Although ‘Deutschland wird deutscher’ (1992) makes use of inflammatory language through text, it is only as ideologically charged as the audience makes it, as the sentiments displayed in Sieverding’s work have all been part of social debate across German media; these are offset against playful self-portraits which are in conflict with the overlaid text.


In contrast, Sigalit Landau produces work which is overtly political, but through a personal lens; much of her work self-referential, revolving around the history of her family, and her experiences of her immediate environment – her home in a village in north Jerusalem populated by Holocaust survivors. 

The artist describes the incongruity of living in a Jewish-Israeli community which sits entirely separate to – but also neighbouring – an Arabic village across a valley, and some of Landau’s most striking pieces are those with installations situated in the Dead Sea: the salt lake that defies borders but can host no life.

Like Abramović, Landau has used physical harm and violence against herself – performed on her own body – to confront audiences with the realities of nations in constant and futile states of conflict. 

‘Barbed Hula’ (2000) is particularly difficult to watch, and involves the use of barbed wire – a symbol of annexation and antagonism – to illustrate these themes in moving image.


Iranian artist Shirin Neshat represents the fourth case study in Schels’ documentary, and her approach to the art of liberation is the most delicate of the practices exhibited.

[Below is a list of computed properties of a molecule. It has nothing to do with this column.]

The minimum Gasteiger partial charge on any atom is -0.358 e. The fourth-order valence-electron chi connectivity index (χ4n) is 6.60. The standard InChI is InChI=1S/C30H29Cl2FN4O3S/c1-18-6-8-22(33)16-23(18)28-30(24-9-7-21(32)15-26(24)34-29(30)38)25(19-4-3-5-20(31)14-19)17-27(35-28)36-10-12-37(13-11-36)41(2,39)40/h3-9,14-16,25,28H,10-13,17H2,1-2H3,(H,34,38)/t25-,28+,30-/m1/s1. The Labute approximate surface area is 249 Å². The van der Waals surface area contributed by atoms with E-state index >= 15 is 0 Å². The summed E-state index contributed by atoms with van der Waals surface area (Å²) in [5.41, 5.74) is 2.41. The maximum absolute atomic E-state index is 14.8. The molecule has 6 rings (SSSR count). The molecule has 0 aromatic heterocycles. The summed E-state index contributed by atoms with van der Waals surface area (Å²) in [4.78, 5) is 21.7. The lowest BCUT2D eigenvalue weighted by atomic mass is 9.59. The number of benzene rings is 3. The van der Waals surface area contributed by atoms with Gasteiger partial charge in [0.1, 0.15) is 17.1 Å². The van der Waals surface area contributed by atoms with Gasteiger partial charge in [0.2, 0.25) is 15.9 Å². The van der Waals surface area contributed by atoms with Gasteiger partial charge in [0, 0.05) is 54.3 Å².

Neshat seeks to visualise what she terms the ‘dichotomy’ of her experiences of an upbringing in Iran under multiple distinct political regimes, and to draw attention to the fact that women’s bodies are often symbolic battlegrounds as indicators of national progress and identity.

She speaks lovingly of her family, and describes her parents as modern progressives living in a split environment. The artist is keen on human presence in her work, and often combines monochromatic portrait photography with Farsi calligraphy, or uses props to stage a scene – sometimes both.

In her ‘Women of Allah’ (1995) series, Neshat sought to elucidate the contradictions she saw in religious female Muslim communities in Iran during the 1979 Islamic Revolution. 

Her photographs convey the simultaneous senses of beauty and threat that she identified with groups of female militants who chose to arm themselves and engage in conflict to fight for the identity they desired for their nation.


The works of all four artists are exceptionally interesting in a cinematic context, and work well shown on screen in sequence, in proximity to one another. How can you assess the artistic merit of a film which is itself about artistic merit?

Schels’ film is thoughtfully produced, with interviews which encourage enough self-analysis on a personal level to give the viewer a depth in understanding of the complex and enigmatic personalities of the documentary’s four highly articulate subjects.

Because of the wealth of artistic material which could be covered when considering the combined work of the artists, creative content does feel as though it is spread rather thinly throughout Body of Truth, but this really stems from a frustration about the runtime being unable to accommodate further case studies drawn from these seminal bodies of work.

Body of Truth is available to stream instantly via Eventive until 16 November as part of the AMPLIFY! film festival.